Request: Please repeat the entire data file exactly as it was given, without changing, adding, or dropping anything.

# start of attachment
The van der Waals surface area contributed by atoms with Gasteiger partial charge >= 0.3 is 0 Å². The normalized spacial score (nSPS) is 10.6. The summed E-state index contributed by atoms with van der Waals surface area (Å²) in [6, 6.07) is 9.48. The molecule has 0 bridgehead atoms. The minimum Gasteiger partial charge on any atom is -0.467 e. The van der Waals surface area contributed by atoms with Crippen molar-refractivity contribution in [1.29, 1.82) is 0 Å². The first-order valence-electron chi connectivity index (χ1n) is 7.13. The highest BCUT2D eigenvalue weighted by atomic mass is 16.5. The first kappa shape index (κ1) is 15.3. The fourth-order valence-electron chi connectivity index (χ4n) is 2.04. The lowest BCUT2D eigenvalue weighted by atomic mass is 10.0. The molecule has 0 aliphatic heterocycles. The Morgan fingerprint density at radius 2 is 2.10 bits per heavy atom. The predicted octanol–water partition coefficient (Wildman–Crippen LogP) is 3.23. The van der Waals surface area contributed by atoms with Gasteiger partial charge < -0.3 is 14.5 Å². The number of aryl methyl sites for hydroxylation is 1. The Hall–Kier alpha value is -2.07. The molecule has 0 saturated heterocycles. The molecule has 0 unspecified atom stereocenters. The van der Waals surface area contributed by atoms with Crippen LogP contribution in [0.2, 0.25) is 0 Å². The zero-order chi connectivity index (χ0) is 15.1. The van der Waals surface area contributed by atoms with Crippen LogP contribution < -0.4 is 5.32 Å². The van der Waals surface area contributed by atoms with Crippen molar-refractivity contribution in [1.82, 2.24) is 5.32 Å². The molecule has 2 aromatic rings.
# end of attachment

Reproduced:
The van der Waals surface area contributed by atoms with Gasteiger partial charge >= 0.3 is 0 Å². The normalized spacial score (nSPS) is 10.6. The summed E-state index contributed by atoms with van der Waals surface area (Å²) in [6, 6.07) is 9.48. The molecule has 0 bridgehead atoms. The minimum Gasteiger partial charge on any atom is -0.467 e. The van der Waals surface area contributed by atoms with Crippen molar-refractivity contribution in [1.29, 1.82) is 0 Å². The first-order valence-electron chi connectivity index (χ1n) is 7.13. The highest BCUT2D eigenvalue weighted by atomic mass is 16.5. The first kappa shape index (κ1) is 15.3. The fourth-order valence-electron chi connectivity index (χ4n) is 2.04. The lowest BCUT2D eigenvalue weighted by atomic mass is 10.0. The molecule has 0 aliphatic heterocycles. The Morgan fingerprint density at radius 2 is 2.10 bits per heavy atom. The predicted octanol–water partition coefficient (Wildman–Crippen LogP) is 3.23. The van der Waals surface area contributed by atoms with Gasteiger partial charge < -0.3 is 14.5 Å². The number of aryl methyl sites for hydroxylation is 1. The Hall–Kier alpha value is -2.07. The molecule has 0 saturated heterocycles. The molecule has 0 unspecified atom stereocenters. The van der Waals surface area contributed by atoms with Crippen LogP contribution in [0.2, 0.25) is 0 Å². The zero-order chi connectivity index (χ0) is 15.1. The van der Waals surface area contributed by atoms with Crippen LogP contribution < -0.4 is 5.32 Å². The van der Waals surface area contributed by atoms with Crippen molar-refractivity contribution in [1.82, 2.24) is 5.32 Å². The molecule has 2 aromatic rings.